A fourth criterion, which involves determining whether material is hard core pornography, has been suggested. See Jacobellis v. Ohio, supra, pp. 184, 197 (opinion of Stewart, J.); Attorney Gen. v. " Tropic of Cancer," 345 Mass. 11, 19. But the Supreme Court has never so held.
It remains to consider whether the book can be said to be "utterly without social importance." We are mindful that there was expert testimony, much of which was strained, to the effect that Memoirs is a structural novel with literary merit; that the book displays a skill in characterization and a gift for comedy; that it plays a part in the history of the development of the English novel; and that it contains a moral, namely, that sex with love is superior to sex in a brothel. But the fact that the testimony may indicate this book has some minimal literary value does not mean it is of any social importance. We do not interpret the "social importance" test as requiring that a book which appeals to prurient interest and is patently offensive must be unqualifiedly worthless before it can be deemed obscene. Upon a consideration of all the evidence, including the book, we are of opinion that Memoirs is not endowed with constitutional protection.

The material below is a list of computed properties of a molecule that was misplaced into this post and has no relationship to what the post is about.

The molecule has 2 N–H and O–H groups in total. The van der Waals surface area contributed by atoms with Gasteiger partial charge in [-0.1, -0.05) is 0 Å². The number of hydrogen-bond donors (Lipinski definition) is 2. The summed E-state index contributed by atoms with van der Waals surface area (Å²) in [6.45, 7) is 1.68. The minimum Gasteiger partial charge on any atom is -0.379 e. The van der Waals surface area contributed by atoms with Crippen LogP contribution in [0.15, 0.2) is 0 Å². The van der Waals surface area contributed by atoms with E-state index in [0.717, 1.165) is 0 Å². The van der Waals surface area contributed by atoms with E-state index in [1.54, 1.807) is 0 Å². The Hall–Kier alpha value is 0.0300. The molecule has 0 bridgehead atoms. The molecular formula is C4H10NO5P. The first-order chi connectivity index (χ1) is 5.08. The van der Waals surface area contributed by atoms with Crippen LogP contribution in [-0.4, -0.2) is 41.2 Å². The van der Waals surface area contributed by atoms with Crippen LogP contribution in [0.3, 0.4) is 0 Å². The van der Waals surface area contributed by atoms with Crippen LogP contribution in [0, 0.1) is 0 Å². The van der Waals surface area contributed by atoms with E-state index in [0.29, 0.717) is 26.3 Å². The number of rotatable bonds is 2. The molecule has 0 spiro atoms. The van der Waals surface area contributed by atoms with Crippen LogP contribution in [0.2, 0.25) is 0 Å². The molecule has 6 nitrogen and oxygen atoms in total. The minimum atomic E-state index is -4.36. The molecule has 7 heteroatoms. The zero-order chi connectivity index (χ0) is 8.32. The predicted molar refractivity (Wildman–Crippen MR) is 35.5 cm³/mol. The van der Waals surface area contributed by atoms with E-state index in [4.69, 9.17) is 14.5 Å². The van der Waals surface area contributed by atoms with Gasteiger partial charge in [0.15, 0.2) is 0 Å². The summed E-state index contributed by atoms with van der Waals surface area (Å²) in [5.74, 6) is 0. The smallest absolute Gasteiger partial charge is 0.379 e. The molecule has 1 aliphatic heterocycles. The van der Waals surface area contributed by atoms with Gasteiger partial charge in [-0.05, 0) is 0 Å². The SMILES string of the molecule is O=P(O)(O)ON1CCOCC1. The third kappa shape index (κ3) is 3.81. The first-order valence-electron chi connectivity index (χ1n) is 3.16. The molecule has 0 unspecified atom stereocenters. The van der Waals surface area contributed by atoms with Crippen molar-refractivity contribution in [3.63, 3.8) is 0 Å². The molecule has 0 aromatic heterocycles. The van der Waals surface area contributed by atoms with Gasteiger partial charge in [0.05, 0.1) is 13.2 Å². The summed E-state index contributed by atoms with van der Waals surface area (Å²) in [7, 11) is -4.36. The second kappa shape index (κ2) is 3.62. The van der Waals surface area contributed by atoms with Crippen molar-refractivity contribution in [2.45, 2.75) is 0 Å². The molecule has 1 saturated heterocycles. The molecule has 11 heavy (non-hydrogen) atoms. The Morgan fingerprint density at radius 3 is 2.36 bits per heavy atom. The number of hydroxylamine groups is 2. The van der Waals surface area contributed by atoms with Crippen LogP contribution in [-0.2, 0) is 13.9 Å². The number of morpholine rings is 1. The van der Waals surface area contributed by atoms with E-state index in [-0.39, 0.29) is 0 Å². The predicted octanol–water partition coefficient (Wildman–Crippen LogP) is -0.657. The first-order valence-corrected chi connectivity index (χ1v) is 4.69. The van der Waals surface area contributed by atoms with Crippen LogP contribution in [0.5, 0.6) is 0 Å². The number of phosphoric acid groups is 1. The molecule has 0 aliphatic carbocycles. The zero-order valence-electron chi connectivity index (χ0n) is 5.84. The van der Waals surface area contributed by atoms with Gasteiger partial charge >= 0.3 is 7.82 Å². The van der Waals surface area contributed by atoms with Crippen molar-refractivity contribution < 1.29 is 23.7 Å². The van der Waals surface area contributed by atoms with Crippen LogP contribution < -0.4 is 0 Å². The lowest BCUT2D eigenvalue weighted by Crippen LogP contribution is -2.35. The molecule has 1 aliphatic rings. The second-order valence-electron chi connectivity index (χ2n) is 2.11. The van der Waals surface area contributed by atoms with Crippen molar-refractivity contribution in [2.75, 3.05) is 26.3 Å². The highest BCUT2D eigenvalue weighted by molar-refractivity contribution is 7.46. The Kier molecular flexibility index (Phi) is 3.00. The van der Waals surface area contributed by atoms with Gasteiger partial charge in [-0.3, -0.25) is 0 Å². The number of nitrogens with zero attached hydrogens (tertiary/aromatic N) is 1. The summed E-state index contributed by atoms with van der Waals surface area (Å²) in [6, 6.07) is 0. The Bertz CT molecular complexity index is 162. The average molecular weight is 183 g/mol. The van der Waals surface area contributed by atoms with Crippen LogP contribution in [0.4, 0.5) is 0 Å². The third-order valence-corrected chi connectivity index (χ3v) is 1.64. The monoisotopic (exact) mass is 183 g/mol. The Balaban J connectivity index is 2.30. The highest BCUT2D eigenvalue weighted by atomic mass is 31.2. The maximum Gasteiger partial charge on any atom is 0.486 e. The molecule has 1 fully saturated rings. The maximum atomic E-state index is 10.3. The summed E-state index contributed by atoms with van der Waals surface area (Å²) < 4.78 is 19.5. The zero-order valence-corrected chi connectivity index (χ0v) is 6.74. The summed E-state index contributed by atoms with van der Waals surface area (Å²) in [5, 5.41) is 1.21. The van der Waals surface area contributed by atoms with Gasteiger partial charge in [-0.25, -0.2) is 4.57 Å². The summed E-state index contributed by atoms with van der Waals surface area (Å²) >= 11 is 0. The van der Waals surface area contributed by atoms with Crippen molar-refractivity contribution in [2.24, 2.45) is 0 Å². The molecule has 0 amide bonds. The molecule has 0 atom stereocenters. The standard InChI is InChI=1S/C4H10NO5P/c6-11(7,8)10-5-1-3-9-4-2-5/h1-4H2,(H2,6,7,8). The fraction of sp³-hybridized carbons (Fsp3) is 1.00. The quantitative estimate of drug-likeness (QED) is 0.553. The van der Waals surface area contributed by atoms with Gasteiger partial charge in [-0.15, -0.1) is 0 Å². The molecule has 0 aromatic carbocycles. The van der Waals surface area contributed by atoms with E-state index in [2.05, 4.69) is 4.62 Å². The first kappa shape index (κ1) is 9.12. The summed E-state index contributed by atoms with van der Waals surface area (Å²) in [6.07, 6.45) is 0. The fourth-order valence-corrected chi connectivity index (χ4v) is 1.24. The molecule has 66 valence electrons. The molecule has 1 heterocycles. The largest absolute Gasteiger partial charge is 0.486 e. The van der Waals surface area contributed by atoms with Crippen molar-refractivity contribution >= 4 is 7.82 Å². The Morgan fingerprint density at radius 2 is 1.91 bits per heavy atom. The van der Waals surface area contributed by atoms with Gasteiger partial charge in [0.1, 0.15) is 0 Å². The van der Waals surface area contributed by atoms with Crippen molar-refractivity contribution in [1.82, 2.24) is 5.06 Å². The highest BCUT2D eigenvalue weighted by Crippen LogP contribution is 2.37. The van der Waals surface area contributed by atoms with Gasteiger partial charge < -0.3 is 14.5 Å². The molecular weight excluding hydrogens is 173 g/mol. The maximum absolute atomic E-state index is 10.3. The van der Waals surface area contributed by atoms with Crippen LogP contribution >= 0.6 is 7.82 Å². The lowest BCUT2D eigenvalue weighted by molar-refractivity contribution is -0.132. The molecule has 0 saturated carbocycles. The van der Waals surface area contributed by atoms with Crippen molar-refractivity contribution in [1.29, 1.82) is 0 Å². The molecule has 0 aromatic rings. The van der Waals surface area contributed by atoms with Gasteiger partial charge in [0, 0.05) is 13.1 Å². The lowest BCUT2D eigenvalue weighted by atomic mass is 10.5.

We have not overlooked the fact that Memoirs was recently held not to be obscene in the constitutional sense by a closely divided court in Larkin v. G.P. Putnam's Sons, 14 N.Y.2d 399. But the Superior Court of New Jersey in a well considered opinion has reached a contrary conclusion with respect to this book in G.P. Putnam's Sons v. Calissi, 86 N.J. Super. 82. We find the reasoning in that decision and the opinions of the dissenting judges in the Larkin case more persuasive.